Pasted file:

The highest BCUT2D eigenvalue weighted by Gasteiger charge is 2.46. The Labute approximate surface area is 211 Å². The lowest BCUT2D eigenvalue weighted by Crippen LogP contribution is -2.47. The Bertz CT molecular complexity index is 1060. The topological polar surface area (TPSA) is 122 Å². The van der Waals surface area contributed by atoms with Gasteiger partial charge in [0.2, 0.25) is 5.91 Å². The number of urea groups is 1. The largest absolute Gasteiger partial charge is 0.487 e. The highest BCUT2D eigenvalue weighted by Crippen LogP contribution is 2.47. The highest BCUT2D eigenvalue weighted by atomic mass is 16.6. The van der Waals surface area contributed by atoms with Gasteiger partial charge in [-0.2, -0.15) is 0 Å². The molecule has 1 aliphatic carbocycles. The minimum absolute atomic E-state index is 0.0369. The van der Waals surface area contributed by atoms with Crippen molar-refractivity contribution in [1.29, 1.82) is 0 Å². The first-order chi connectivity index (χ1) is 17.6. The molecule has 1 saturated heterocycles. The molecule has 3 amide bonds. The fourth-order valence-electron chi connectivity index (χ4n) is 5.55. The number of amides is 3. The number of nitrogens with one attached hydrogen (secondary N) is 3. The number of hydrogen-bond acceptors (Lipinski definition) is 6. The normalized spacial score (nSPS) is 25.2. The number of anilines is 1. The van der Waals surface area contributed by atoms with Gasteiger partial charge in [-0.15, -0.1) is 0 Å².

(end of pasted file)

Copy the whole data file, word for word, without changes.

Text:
The highest BCUT2D eigenvalue weighted by Gasteiger charge is 2.46. The Labute approximate surface area is 211 Å². The lowest BCUT2D eigenvalue weighted by Crippen LogP contribution is -2.47. The Bertz CT molecular complexity index is 1060. The topological polar surface area (TPSA) is 122 Å². The van der Waals surface area contributed by atoms with Gasteiger partial charge in [0.2, 0.25) is 5.91 Å². The number of urea groups is 1. The largest absolute Gasteiger partial charge is 0.487 e. The highest BCUT2D eigenvalue weighted by Crippen LogP contribution is 2.47. The highest BCUT2D eigenvalue weighted by atomic mass is 16.6. The van der Waals surface area contributed by atoms with Gasteiger partial charge in [-0.2, -0.15) is 0 Å². The molecule has 1 aliphatic carbocycles. The minimum absolute atomic E-state index is 0.0369. The van der Waals surface area contributed by atoms with Crippen molar-refractivity contribution in [1.29, 1.82) is 0 Å². The first-order chi connectivity index (χ1) is 17.6. The molecule has 1 saturated heterocycles. The molecule has 3 amide bonds. The fourth-order valence-electron chi connectivity index (χ4n) is 5.55. The number of amides is 3. The number of nitrogens with one attached hydrogen (secondary N) is 3. The number of hydrogen-bond acceptors (Lipinski definition) is 6. The normalized spacial score (nSPS) is 25.2. The number of anilines is 1. The van der Waals surface area contributed by atoms with Gasteiger partial charge in [-0.15, -0.1) is 0 Å².